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religious history


  • Climate, Catastrophe, and Faith

    by Philip Jenkins

    Temporary climate catastrophes have been an understudied contributor to changes in religious doctrine and practice throughout history. These episodes may preview spiritual and communal upheavals as climate change progresses.



  • Baylor Professor Argues 'Biblical Womanhood' More Cultural Than Biblical

    Beth Allison Barr argues that contemporary Christianity's doctrines on gender roles in the family are influenced more by the historical claim to power by men than by clear scriptural dictate, and that there are numerous historical examples of differently-ordered gender roles in Christianity. 


  • America Does Have an "Original Sin": A Response to James Goodman

    by Joshua Ward Jeffery

    "Original Sin" is a fit metaphor for longstanding inequities in American society, but it's important to understand that the original sin is settler colonialism and the seizure of indigenous land, which American civic religion has been all too willing to accommodate. 



  • The American Exception: How Faith Shapes Economic and Social Policy

    by Benjamin M. Friedman

    Historian Benjamin Friedman's new book examines the importance of changing religious ideas in American Protestantism as influences on the development of social and economic policy. Part of the concluding chapter is excerpted here.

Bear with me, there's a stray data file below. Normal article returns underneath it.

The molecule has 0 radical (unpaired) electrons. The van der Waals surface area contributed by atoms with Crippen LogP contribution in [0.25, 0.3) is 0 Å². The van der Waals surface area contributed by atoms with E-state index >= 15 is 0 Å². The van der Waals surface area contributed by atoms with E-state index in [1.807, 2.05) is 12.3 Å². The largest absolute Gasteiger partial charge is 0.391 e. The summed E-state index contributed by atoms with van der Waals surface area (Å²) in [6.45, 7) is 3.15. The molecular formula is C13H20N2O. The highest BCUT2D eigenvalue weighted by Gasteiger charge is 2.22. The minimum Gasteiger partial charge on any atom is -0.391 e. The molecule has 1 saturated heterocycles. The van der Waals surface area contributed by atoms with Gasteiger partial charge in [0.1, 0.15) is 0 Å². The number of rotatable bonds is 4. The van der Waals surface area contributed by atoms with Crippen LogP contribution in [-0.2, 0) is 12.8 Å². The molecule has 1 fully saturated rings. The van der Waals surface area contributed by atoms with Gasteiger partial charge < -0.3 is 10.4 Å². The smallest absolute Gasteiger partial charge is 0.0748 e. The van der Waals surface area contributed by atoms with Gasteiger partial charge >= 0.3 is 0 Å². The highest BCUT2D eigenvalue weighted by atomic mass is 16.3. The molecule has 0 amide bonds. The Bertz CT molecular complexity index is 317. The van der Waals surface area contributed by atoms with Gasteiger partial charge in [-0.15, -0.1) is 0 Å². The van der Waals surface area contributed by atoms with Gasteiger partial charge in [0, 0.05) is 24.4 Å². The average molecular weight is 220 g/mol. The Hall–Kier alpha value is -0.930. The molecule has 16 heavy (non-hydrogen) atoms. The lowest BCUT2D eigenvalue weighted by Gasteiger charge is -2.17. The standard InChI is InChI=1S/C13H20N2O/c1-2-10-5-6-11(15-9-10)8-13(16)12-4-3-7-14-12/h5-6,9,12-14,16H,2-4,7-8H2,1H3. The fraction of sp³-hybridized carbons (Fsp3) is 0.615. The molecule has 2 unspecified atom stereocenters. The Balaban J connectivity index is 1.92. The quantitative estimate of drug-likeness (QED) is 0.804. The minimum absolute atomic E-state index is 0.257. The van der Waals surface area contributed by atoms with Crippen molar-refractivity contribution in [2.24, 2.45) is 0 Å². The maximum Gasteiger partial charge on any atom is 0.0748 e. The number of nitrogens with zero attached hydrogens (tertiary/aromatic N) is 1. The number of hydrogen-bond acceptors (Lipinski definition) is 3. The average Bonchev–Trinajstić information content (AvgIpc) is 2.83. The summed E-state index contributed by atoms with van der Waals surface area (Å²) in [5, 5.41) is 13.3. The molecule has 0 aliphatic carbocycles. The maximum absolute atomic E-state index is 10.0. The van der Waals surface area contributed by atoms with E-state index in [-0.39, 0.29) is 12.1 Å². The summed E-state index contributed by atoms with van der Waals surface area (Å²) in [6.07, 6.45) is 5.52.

• The Story Behind Amy Coney Barrett’s Little-Known Christian Group People Of Praise

    Massimo Faggioli, a church historian and theologian at Villanova University, a Catholic school, studies these lay-led movements — also called “renewal” groups — that began popping up since Vatican II. While some are a source of spiritual energy, they may also reflect militance and untransparent leadership. 



  • In Search of King David’s Lost Empire

    The evidence of David’s life is sparse. Was he an emperor? A local king? Or, as Biblical archaeologist Israel Finkelstein claims, a Bedouin sheikh?



  • Black History Month has a little known Catholic history as well

    by Shannen Dee Williams

    In 1949, famed Harlem Renaissance writer Langston Hughes celebrated Negro History Week (the precursor to Black History Month) with members of the Oblate Sisters of Providence and their students at the all black and Catholic St. Alphonsus School.



  • Why Netflix’s The Two Popes Is Important

    by Walter G. Moss

    At the core of the film are the differences between Benedict and Francis, especially before Benedict retired and Francis took his place.